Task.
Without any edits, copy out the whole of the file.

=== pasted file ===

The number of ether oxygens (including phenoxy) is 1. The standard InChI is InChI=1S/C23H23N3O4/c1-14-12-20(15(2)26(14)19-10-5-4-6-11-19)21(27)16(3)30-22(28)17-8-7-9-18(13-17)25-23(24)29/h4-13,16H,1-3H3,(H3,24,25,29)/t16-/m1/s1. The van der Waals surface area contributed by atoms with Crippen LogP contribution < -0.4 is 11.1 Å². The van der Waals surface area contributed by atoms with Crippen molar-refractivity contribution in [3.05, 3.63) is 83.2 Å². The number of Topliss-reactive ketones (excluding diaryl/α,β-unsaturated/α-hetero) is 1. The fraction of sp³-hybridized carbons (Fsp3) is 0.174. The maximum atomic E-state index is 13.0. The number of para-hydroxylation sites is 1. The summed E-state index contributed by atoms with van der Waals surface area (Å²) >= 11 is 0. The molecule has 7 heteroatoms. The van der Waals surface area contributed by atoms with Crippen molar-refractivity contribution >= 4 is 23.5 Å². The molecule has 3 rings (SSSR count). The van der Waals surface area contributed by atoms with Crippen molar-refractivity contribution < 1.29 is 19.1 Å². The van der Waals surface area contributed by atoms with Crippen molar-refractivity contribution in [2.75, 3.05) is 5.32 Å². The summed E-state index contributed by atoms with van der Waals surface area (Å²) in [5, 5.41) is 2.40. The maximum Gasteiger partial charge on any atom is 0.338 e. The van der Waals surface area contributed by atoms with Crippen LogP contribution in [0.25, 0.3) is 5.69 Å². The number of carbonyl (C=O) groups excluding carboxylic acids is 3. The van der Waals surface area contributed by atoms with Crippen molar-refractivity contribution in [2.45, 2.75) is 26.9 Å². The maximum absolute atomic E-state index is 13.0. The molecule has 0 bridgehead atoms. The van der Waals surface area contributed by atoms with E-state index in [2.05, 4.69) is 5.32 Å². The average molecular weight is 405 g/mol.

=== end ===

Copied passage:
The number of ether oxygens (including phenoxy) is 1. The standard InChI is InChI=1S/C23H23N3O4/c1-14-12-20(15(2)26(14)19-10-5-4-6-11-19)21(27)16(3)30-22(28)17-8-7-9-18(13-17)25-23(24)29/h4-13,16H,1-3H3,(H3,24,25,29)/t16-/m1/s1. The van der Waals surface area contributed by atoms with Crippen LogP contribution < -0.4 is 11.1 Å². The van der Waals surface area contributed by atoms with Crippen molar-refractivity contribution in [3.05, 3.63) is 83.2 Å². The number of Topliss-reactive ketones (excluding diaryl/α,β-unsaturated/α-hetero) is 1. The fraction of sp³-hybridized carbons (Fsp3) is 0.174. The maximum atomic E-state index is 13.0. The number of para-hydroxylation sites is 1. The summed E-state index contributed by atoms with van der Waals surface area (Å²) >= 11 is 0. The molecule has 7 heteroatoms. The van der Waals surface area contributed by atoms with Crippen molar-refractivity contribution >= 4 is 23.5 Å². The molecule has 3 rings (SSSR count). The van der Waals surface area contributed by atoms with Crippen molar-refractivity contribution < 1.29 is 19.1 Å². The van der Waals surface area contributed by atoms with Crippen molar-refractivity contribution in [2.75, 3.05) is 5.32 Å². The summed E-state index contributed by atoms with van der Waals surface area (Å²) in [5, 5.41) is 2.40. The maximum Gasteiger partial charge on any atom is 0.338 e. The van der Waals surface area contributed by atoms with Crippen LogP contribution in [0.25, 0.3) is 5.69 Å². The number of carbonyl (C=O) groups excluding carboxylic acids is 3. The van der Waals surface area contributed by atoms with Crippen molar-refractivity contribution in [2.45, 2.75) is 26.9 Å². The maximum absolute atomic E-state index is 13.0. The molecule has 0 bridgehead atoms. The van der Waals surface area contributed by atoms with E-state index in [2.05, 4.69) is 5.32 Å². The average molecular weight is 405 g/mol.